Experimental: Computed tomography examination
Each patient will undergo a low-dose supine position chest CT scan including end-inspiratory and expiratory acquisitions, corresponding to the routine protocol for COPD patients, except that this end-inspiratory/end-expiratory CT is repeated 3 times for total of 6 CT acquisitions.
Radiation: Computed tomography
End-inspiratory/end-expiratory CT is repeated 3 times corresponding to the 3 studied conditions: At baseline, through expiratory resistive loading using an adjustable PEP mask, and after 5 min of nasal high flow therapy at 25 L/min.
Other Name: CT

Primary Outcome Measures :
  1. Gas trapping (expressed as percent total lung volume) [ Time Frame: 30 minutes ]

Secondary Outcome Measures :
  1. Regional lung ventilation distribution [ Time Frame: 30 minutes ]
    Regional change in attenuation between end-expiration and end-inspiration, based on CT image

  2. Coefficient of variation of regional lung ventilation [ Time Frame: 30 minutes ]

Information from the National Library of Medicine

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Ages Eligible for Study:   18 Years and older   (Adult, Older Adult)
Sexes Eligible for Study:   All
Accepts Healthy Volunteers:   No

Inclusion Criteria:

  • Stable, moderate to severe COPD, defined as follows:

Moderate: FEV1/FVC < 0.7 or lower limit of normal, and 30 < FEV1 ≤ 60 percent predicted; Severe: FEV1/FVC < 0.7 or lower limit of normal, and FEV1 ≤ 30 percent predicted

  • Indication for CT imaging as part of routine workup.
  • Written informed consent signed

Exclusion Criteria:

  • Acute disease condition such as infection, respiratory or cardiac failure
  • Persons referred to in Articles L1151-5 to L1151-8 and L1122-1-2 of the French Public Health Code: Declared pregnant, parturient or lactating, persons deprived of their liberty by judicial or administrative decision, minors, adults who are legally protected or unable to express consent, etc.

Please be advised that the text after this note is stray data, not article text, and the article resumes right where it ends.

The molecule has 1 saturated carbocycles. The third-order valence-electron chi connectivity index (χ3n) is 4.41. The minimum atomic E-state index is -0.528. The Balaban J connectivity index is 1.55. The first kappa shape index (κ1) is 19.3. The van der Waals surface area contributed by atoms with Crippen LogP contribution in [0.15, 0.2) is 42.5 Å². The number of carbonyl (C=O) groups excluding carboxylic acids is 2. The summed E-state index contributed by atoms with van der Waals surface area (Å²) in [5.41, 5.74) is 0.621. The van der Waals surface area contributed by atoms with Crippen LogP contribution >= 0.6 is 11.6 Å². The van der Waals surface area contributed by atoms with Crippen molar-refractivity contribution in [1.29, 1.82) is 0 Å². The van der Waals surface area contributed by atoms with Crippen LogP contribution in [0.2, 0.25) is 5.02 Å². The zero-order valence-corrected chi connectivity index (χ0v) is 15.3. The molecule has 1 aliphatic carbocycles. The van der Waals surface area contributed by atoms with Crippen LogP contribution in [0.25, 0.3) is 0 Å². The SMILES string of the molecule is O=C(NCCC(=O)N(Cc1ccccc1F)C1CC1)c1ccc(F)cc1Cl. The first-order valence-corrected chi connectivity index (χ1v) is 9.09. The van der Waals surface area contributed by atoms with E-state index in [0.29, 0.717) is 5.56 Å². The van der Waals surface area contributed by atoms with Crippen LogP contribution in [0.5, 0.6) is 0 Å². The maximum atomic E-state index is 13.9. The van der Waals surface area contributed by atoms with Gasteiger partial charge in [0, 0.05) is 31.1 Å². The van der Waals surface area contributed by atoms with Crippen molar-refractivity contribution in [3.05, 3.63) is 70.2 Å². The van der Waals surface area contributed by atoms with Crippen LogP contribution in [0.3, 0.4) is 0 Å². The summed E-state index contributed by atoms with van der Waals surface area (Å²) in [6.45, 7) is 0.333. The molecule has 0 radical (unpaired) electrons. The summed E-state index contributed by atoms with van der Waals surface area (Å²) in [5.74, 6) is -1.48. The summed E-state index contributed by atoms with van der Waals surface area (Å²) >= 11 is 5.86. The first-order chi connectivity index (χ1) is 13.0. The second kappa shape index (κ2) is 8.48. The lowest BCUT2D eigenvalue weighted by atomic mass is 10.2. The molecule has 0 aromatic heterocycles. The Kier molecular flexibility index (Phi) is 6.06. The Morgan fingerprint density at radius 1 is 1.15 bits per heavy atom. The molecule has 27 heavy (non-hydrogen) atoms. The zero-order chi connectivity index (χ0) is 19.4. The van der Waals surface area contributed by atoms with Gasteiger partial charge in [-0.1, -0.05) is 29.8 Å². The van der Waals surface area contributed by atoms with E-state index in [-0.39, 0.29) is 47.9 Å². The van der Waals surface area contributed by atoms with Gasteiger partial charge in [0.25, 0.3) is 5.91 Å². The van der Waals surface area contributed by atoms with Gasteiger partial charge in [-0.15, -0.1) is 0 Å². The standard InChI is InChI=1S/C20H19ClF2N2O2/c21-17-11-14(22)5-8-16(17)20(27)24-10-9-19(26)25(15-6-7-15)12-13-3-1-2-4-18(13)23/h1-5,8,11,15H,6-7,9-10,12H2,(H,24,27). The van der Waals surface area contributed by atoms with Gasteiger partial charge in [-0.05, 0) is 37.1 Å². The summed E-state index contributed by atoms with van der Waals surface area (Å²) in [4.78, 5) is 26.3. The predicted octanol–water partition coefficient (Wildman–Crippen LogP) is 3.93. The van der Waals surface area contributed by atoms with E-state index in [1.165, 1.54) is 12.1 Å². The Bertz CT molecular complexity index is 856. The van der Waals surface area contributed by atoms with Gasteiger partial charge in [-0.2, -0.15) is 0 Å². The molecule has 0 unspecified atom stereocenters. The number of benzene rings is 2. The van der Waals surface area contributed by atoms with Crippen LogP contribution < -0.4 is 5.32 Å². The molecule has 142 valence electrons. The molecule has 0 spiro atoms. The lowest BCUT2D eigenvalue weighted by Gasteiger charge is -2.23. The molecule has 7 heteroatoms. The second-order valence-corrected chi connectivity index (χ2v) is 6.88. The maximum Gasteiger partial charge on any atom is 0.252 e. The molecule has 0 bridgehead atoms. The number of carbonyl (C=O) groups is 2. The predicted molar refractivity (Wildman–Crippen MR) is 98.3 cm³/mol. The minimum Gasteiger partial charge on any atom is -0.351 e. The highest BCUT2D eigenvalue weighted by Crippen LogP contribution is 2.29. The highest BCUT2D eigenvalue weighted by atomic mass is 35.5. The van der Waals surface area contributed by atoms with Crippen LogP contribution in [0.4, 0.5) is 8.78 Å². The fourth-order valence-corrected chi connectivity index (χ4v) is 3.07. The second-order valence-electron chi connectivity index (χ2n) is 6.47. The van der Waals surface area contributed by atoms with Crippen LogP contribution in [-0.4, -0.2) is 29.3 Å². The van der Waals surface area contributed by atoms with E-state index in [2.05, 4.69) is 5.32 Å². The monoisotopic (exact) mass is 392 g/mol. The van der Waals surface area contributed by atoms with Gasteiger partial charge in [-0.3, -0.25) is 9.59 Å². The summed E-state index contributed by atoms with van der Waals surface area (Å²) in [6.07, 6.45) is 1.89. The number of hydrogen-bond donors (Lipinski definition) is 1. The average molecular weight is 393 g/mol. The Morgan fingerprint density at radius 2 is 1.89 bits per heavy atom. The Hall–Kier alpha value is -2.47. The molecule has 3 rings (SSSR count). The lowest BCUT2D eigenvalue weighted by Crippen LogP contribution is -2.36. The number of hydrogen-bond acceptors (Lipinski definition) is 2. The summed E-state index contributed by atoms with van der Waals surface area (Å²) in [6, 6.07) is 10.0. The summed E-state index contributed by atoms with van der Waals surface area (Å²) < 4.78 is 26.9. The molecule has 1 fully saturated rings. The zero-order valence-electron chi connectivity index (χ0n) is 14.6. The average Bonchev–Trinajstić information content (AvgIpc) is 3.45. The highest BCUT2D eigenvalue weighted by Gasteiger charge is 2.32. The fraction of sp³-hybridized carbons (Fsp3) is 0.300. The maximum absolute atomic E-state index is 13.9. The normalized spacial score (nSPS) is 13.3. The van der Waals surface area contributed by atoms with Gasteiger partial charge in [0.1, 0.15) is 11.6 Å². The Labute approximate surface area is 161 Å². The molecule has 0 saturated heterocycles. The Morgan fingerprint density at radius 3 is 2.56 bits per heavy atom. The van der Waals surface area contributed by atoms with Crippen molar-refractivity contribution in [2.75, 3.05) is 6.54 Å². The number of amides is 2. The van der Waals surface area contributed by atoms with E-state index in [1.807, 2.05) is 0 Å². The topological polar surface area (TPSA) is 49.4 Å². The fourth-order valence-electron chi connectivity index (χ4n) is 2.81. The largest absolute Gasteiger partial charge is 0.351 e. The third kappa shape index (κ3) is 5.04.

• Evolving neoplastic disease
  • Patient without social security health care coverage
  • Subject in an exclusion period from another study
  • Any contraindication to NHF such as nasal or upper airway bleeding, secretion, tumor, recent surgery; cervical, nasal or skull fracture.

Information from the National Library of Medicine

To learn more about this study, you or your doctor may contact the study research staff using the contact information provided by the sponsor.

Please refer to this study by its identifier (NCT number): NCT03821311

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University Hospital Grenoble
Grenoble, Isère, France, 38000
Sponsors and Collaborators
University Hospital, Grenoble

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Responsible Party: University Hospital, Grenoble Identifier: NCT03821311    
Other Study ID Numbers: 38RC17.376
First Posted: January 29, 2019    Key Record Dates
Last Update Posted: December 27, 2019
Last Verified: December 2019
Individual Participant Data (IPD) Sharing Statement:
Plan to Share IPD: No

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Studies a U.S. FDA-regulated Drug Product: No
Studies a U.S. FDA-regulated Device Product: No
Additional relevant MeSH terms:
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Lung Diseases, Obstructive
Pulmonary Disease, Chronic Obstructive
Lung Diseases
Respiratory Tract Diseases